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Begali Traveler Paddles

After getting the two big awards (8B DXCC + Challenge), I sprung for a set of Begali Traveler paddles.
(14 September 2016)


160m antenna

For the first time in my life, I have a permanent 160m meter antenna. It shares a coax with the 10m antenna (hence the switch). It is an inverted-L with 40 feet (12m) of vertical pipe and about 100 feet (30m) extending horizontally from the top of the pipe to a nearby tree.
(September 2016)

Awards time! 2016 edition

Check out the DXCC Challenge and 8 band DXCC plaques I just received from the ARRL.

Awards time! 2013 edition

At the end of each year many of us take stock to see if we met any of the goals we set for ourselves. I thought it would be fun to do a little awards chasing so I set goals of getting another band DXCC (40m) and raising my overall DXCC total to over 200. I met both goals and was pleased. Along the way I discovered some other awards programs including one at the German national club DARC. Here is a newly minted (12 December 2013) Worked All Europe award. Nice!

2013 IOTA Contest, Georges Island, Boston Harbor

27 July 2013. Left to right: Nick Maslon, K1MAZ, Scott, NE1RD, and ARRL Contest Branch Manager Mike DeChristopher, N1TA.

I received an email message from Mike, N1TA, the day before the RSGB IOTA contest that he and his friend Nick would be making the trip to neighboring Lovells Island to work a CW effort. On their way back they stopped by my operation on Lovells. Meeting Nick and Mike was a really fun way to end the day!

My gear on the picnic table working from left to right: The small black box with the white front is the controller for the Transworld Antennas Traveler TW2010 multiband antenna. It is powered by a power brick from Buddipole Antennas. Immediately next to the antenna controller is a Sherpa 50 power cell from Goal Zero that was used to power the rig. It was charged by a 27 Watt solar panel (also from Goal Zero, not pictured). The radio is an Elecraft KX3. The computer is an ASUS netbook. Headphones are a Heil Traveler Dual set. The interconnection between the Heil and the KX3, including the foot pedal, is homebrew.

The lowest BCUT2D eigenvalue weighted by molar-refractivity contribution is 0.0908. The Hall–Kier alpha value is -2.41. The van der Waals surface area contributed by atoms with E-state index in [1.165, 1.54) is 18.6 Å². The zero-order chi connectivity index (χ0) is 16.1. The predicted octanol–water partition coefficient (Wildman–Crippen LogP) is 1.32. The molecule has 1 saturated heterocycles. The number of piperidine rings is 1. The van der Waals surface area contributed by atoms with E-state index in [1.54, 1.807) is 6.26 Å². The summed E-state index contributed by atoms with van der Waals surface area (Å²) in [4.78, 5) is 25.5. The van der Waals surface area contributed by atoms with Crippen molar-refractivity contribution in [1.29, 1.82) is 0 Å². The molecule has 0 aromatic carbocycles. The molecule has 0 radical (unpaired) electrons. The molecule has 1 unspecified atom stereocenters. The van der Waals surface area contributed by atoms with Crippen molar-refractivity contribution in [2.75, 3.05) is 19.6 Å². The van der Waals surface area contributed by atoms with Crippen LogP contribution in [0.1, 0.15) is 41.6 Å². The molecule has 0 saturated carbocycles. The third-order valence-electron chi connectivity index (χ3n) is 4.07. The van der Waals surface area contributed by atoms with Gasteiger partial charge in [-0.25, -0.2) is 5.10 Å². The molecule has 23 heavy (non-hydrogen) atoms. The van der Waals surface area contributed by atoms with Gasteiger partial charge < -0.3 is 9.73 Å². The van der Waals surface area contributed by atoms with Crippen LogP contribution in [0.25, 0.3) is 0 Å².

Getting Louder

March 2013. Since being licensed about a decade ago I had always run with 100 watts or less (often much less). The new house brought opportunities for new and better antennas. Suddenly I am hearing much better than I am being heard. It was time to get louder! My new Elecraft KPA500 amplifier arrived just in time for the ARRL DX SSB contest. Assembly only took an evening (March 1st, 2013). The MFJ VersaTuner V was purchased the next day.

The difference was amazing. In the first 6 weeks of operation I was able to make 1350 QSOs, 147 DXCC entities, and 462 DXCC Challenge slots. I still love operating QRP, but being loud can be fun!

Antennas: Force-12 vertical (dipole) antennas for 10m, 15m, 20m, and 40m, a SteppIR BigIR Vertical, a G5RV, and a Buddipole vertical mixed in for good measure.

Working the world on a battery!

February 2012. The Nashoba Valley Amateur Radio Club organizes an event called the Lantern Battery Challenge. Buy a set of batteries from the club for $15 and see how many QSOs you can squeeze out of them. The 2011 contest dates were set as 20 October 2011 through 1 March 2012.

I procrastinated and didn't get started until the North American QSO Party (NAQP) CW held 14 January. Then the fun began! I worked 150 Qs first with one of my Elecraft K2s on 10m and 15m for 18 total QSOs, then another 132 QSOs on 20m, 40m, and 80m using my Elecraft KX1. Who knew that little KX1 would be a nice contesting radio--but it was! And, at 2 watts out few complained about my signal strength.

Band  QSOs  Mults
  80:   34    22
  40:   49    25
  20:   49    23
  15:    7     6
  10:   11     6
Total:  150    82  Total Score = 12,300

A rats nest of wires. A WinKeyer (far left) is connected to a netbook running N1MM. That is plugged into the KX1 key/paddle input. Paddles are Vibroplex Code Warrior, Jr. (I should have brought my nice Begali paddles upstairs for this!)
That's the lantern battery along with a small PowerPole distribution box and a power/ammeter that showed me how much juice I had pulled from the battery. The KX1 showed between 10-30mA on receive, perfect for this kind of challenge.